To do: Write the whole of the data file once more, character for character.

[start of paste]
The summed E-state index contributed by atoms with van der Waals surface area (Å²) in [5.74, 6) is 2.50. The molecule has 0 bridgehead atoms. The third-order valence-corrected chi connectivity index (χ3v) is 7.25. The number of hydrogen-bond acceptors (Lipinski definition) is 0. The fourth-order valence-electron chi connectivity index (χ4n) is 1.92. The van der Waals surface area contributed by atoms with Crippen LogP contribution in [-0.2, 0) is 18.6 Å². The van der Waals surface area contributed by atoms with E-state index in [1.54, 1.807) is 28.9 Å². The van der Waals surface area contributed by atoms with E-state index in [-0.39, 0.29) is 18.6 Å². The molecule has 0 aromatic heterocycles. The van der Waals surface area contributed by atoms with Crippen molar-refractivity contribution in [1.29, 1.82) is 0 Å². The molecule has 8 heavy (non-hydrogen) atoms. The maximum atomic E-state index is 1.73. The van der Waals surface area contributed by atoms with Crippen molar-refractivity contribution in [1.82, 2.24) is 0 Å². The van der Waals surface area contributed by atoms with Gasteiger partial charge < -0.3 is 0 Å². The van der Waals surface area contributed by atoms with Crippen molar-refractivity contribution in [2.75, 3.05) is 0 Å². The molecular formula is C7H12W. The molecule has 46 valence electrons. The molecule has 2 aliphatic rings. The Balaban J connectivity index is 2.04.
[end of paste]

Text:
The summed E-state index contributed by atoms with van der Waals surface area (Å²) in [5.74, 6) is 2.50. The molecule has 0 bridgehead atoms. The third-order valence-corrected chi connectivity index (χ3v) is 7.25. The number of hydrogen-bond acceptors (Lipinski definition) is 0. The fourth-order valence-electron chi connectivity index (χ4n) is 1.92. The van der Waals surface area contributed by atoms with Crippen LogP contribution in [-0.2, 0) is 18.6 Å². The van der Waals surface area contributed by atoms with E-state index in [1.54, 1.807) is 28.9 Å². The van der Waals surface area contributed by atoms with E-state index in [-0.39, 0.29) is 18.6 Å². The molecule has 0 aromatic heterocycles. The van der Waals surface area contributed by atoms with Crippen molar-refractivity contribution in [1.29, 1.82) is 0 Å². The molecule has 8 heavy (non-hydrogen) atoms. The maximum atomic E-state index is 1.73. The van der Waals surface area contributed by atoms with Crippen molar-refractivity contribution in [1.82, 2.24) is 0 Å². The van der Waals surface area contributed by atoms with Gasteiger partial charge < -0.3 is 0 Å². The van der Waals surface area contributed by atoms with Crippen molar-refractivity contribution in [2.75, 3.05) is 0 Å². The molecular formula is C7H12W. The molecule has 46 valence electrons. The molecule has 2 aliphatic rings. The Balaban J connectivity index is 2.04.